Chapter 13 # 5 (please also predict the integration and splitting for all three isomers), 13, 20, 30, 37, 50.
Chapter 14: 26f, 27, 28, 29, 49.
Chapter 15: 15, 17, 24, 31, 37.
Then try these problems from the new chapter:
Chapter 16: 2abcde, 4, 6, 9, 15, 20.
Finally, consider the following:
1. Imagine that a protein active site containing either tyrosine or phenylalanine is to be modified with an electrophile. Which should be more readily reactive with the electrophile, and at what position(s) on the aromatic ring would you expect electrophilic substitutions to occur?
2. Of the different kinds of type I carbonyl compounds shown on page 737 esters, amides, and carboxylic acids are common functional groups in biological molecules, occurring in (among other things) proteins, fats, and nucleic acids. Acid chlorides and acid anhydrides, however, are not found in biological systems. Why not?
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Formal due date: Monday March 24, 2008
NOTE: I will answer any and all questions about this homework in class on Friday March 14th and collect it then from anyone who wants to turn it in before Spring Break.
Please try the following questions from Chapter 16 after the lecture on Wednesday 3/5/08: # 40, 41, 53, 56, 60, 64, 75, 81.
Then please try the following questions from Chapter 17: 45, 48, 49, 53, 60, 61, 65, 66, 71, 75.
Finally, consider the following additional questions:
1. Oxidation-Reduction Reactions. On a separate piece of paper, list all of the oxidation-reduction reagents we have seen so far, including a description of their reactivity, in two charts ("oxidants" and "reductants"). You may wish to list what each does not react with as well as what it does react with (i.e. H2(g) with Pd/C generally does not reduce benzene, except under high pressure). Rank them according to which seem to be stronger than others. We will add to this list over the next couple of chapters.
2. Ester Hydrolysis. In lab later this semester you will prepare soap from various common food oils by heating the oil in a strong base, a process called saponification. Write an equation and mechanism for this transformation of oil (triacylglycerol) to soap (fatty acid salt) by base, and another equation and mechanism for the acid-catalyzed process.
3. Amides. The enzymatic formation of amide bonds in new proteins by the ribosome is the opposite reaction of the amide hydrolysis catalyzed by proteases such as chymotrypsin. Which reaction is energetically favored, amide bond formation or hydrolysis? How is the unfavorable reaction made to happen in the cell? How is the favorable reaction prevented from happening all the time in the cell?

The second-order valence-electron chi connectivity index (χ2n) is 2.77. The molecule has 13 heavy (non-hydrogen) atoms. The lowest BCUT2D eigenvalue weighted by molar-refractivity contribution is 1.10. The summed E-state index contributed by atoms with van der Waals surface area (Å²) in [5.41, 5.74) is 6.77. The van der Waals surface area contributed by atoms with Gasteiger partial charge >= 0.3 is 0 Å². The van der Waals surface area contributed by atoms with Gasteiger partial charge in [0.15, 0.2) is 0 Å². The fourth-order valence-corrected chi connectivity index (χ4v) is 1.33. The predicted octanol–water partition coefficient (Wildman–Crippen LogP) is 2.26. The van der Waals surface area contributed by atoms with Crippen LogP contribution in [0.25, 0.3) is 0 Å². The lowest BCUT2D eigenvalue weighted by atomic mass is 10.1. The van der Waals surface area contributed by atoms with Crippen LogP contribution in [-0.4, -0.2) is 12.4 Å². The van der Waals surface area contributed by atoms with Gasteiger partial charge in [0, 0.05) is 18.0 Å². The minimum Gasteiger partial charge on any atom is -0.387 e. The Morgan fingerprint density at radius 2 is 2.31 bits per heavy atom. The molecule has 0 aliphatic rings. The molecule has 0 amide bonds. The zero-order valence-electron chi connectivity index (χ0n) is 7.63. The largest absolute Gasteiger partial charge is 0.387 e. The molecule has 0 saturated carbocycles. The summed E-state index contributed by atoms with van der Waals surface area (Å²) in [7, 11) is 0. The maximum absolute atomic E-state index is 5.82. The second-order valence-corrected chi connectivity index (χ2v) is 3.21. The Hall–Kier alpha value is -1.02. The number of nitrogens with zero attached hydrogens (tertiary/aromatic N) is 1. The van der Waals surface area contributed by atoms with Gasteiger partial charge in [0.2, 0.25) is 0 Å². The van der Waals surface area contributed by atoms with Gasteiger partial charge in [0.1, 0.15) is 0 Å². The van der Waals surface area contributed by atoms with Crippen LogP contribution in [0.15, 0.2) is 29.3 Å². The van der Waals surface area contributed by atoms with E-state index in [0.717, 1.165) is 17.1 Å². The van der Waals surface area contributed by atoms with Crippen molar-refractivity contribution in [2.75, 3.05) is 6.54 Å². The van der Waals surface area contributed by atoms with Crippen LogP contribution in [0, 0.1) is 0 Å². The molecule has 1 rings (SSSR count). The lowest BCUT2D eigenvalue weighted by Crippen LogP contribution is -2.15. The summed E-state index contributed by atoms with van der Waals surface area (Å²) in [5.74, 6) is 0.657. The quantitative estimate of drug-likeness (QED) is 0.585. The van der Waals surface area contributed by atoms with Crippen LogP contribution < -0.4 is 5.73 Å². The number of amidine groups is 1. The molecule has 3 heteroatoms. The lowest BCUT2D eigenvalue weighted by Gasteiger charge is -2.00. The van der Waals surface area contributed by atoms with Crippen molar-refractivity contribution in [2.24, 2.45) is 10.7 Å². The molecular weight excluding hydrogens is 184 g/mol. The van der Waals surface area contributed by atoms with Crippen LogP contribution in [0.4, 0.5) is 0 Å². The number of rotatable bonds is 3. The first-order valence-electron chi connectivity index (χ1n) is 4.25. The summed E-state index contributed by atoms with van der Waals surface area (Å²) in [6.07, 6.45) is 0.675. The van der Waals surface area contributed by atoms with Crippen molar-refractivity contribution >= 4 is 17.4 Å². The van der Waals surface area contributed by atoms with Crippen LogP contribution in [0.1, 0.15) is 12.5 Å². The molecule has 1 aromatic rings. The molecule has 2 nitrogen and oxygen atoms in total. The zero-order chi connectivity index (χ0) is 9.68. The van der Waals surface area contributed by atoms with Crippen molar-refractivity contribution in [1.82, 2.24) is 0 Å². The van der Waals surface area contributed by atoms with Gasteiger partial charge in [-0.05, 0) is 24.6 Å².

4. Acetals and Ketals. As shown in class, D-glucose can spontaneously form a 6-membered "pyranose" ring by intramolecular formation of a hemiacetal. D-fructose can form a 5-membered "furanose" ring in an analogous way.
(a) Show how this occurs. Draw the product in both a Fischer and Haworth projection. (b)Why does a stable tetrahedral product form in this reaction, instead of expelling a leaving group and reverting to a carbonyl-containing product like a carboxylic acid or ester?
(c) What is this kind of molecule called? (not a hemiacetal but....)
(d) How many isomers are generated by this reaction? Why? Would you expect them to exist in equal amounts? Why/why not?
5. Extra credit. See paper handout for reactions.
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Homework #7: Carbonyls
Due Wednesday April 2, 2008 IN CLASS
Please do the following problems from Chapter 18: 8, 12, 25, 29, 49, 54, 55, 56, 57, 59, 62, 63, 69.
1. Explain how the reactions in this chapter are similar to one another, and how each is different.
2. Propose a mechanism for the condensation-then-dehydration reaction of cyclopentadiene with acetone to form a fulvene. (Hint: One of the reagents, "X," is generated from cyclopentadiene with base. What do we remember about cyclopentadiene from the aromaticity chapter? What will the base do to it?). See paper handout for reactions.
Due Wednesday April 16th
First please answer the following questions in Chapter 22: Amino Acids and Proteins:
# 1, 2, 5, 31, 32, 52, 53, 64,
Then please answer the following questions:
1. Sketch the resonance structures for the peptide bond. Which atoms are in the same plane?
2. Why do replacements of lysine with arginine, and leucine with isoleucine, usually have little effect on protein structure or function?
3. Which nine protein groups are ionizable at biologically-achievable pH’s? Draw their neutral and ionized structures and indicate what fraction of each form would be present at pH 6.8. (use the pKa values on pg. 1025. Use just one average value for the N and C termini-don’t calculate them 20 times over!)
4. Draw two pairs of possible electrostatic interactions between amino acids.
5. Why do electrophiles added to proteins often react with tyrosine?
6. What protein side chains might be used to stabilize the binding of a Mg2+ ion or similar cation?
7. What protein side chains might be used to stabilize the binding of ATP in a protein binding site? (hint: the adenine base in ATP is aromatic, and the three phosphates have a cumulative charge of -4.)
8. Use simple thermodynamic arguments to explain why proteins denature at elevated temperatures. Some organisms called hyperthermophiles live at extremely high temperatures, such as hot springs and the volcanic vents at the bottom of the oceans. How must their proteins be different from ours in order for this to be possible?
9. What are enzymes?
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Due Friday April 25th
Chapter 19 (Oxidations and Reductions): #31, 32, 33, 35, 38, 42, 45.